BLK LBL Bipod | Two legs are better than one–the evolution and history of bipods
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Two legs are better than one–the evolution and history of bipods

It’s difficult to gauge exactly when the first bipod was created.

Early European <a href=”https://en.wikipedia.org/wiki/Hand_cannon” target=”_blank”><em>handgonne</em></a><em>–</em>based on Chinese designs<em>–</em>are seen in late 12<sup>th</sup> century manuscripts as rudimentary cast iron barrels laid at an angle on top of short poles. The invention of muskets and rifles brought improved performance but also needed support for their long, heavy barrels. Ultimately, it’s hard to say they improved accuracy, since these primitive weapons were largely only used for volley fire.

In the mid 19<sup>th</sup> century improvised two-legged supports started to appear on rifles, particularly as frontiersmen relied on precise accuracy when hunting buffalo and other wild game. <a href=”http://www.artcountrycanada.com/images/terpning-long%20shot.jpg” target=”_blank”>The Long Shot</a> by painter Howard Terpning, shows ingenious native American hunters using crossed arrows to create an improvised bipod. However, accuracy was still limited due to a small range of movement.

It wasn’t until the 20<sup>th</sup> century that bipods as we know them really entered wide use, on both bolt action and automatic rifles during the wars. Beginning with simple hinged legs bolted onto barrels, the technology slowly advanced until mid century, when extending legs began to appear, allowing shooters to adjust the positioning of the bipod on uneven surfaces, making it possible to keep your rifle stable, and still pick up and move it with relative ease.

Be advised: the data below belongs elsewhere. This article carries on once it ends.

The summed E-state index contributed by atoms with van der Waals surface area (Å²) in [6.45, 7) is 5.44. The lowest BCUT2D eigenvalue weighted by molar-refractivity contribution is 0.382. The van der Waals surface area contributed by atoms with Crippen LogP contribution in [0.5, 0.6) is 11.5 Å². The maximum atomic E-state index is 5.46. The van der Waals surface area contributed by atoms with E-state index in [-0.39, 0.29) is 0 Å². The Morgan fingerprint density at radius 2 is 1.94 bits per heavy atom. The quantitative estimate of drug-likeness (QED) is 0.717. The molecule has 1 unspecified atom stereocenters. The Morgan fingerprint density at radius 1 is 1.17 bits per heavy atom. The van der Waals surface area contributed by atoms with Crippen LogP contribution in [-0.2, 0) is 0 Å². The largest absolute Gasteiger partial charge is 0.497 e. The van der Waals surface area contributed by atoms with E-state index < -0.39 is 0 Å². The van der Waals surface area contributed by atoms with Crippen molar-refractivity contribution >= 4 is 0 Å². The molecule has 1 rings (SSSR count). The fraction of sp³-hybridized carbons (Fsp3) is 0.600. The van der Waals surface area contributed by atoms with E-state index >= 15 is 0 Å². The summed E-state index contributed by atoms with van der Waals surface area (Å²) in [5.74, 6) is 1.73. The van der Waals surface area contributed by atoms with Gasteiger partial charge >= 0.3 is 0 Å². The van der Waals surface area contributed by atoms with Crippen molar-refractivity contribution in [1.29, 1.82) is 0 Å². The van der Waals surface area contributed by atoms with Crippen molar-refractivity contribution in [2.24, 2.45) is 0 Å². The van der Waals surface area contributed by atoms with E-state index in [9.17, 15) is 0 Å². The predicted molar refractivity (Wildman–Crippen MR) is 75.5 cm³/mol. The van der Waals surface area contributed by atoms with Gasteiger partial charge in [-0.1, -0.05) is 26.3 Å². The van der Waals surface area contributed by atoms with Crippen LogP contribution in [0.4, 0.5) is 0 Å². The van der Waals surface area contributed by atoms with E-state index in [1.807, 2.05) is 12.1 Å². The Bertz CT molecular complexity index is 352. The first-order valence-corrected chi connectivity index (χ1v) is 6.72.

One of the first companies to manufacture after-market bipods was Harris, and their initial design has remained mostly unchanged for over 6 decades. The introduction of lightweight materials allowed bipods to be lighter, and the advent of Weaver and Picatinny rails meant they could be attached and removed quickly–but they were still attachments, ultimately adding weight and bulk to the front of rifles.

The culmination of this process is the new BLK LBL bipod, integrating lightweight materials and a unique barrel-through design to take a true evolutionary step in the development of bipods. Ready to make some history?

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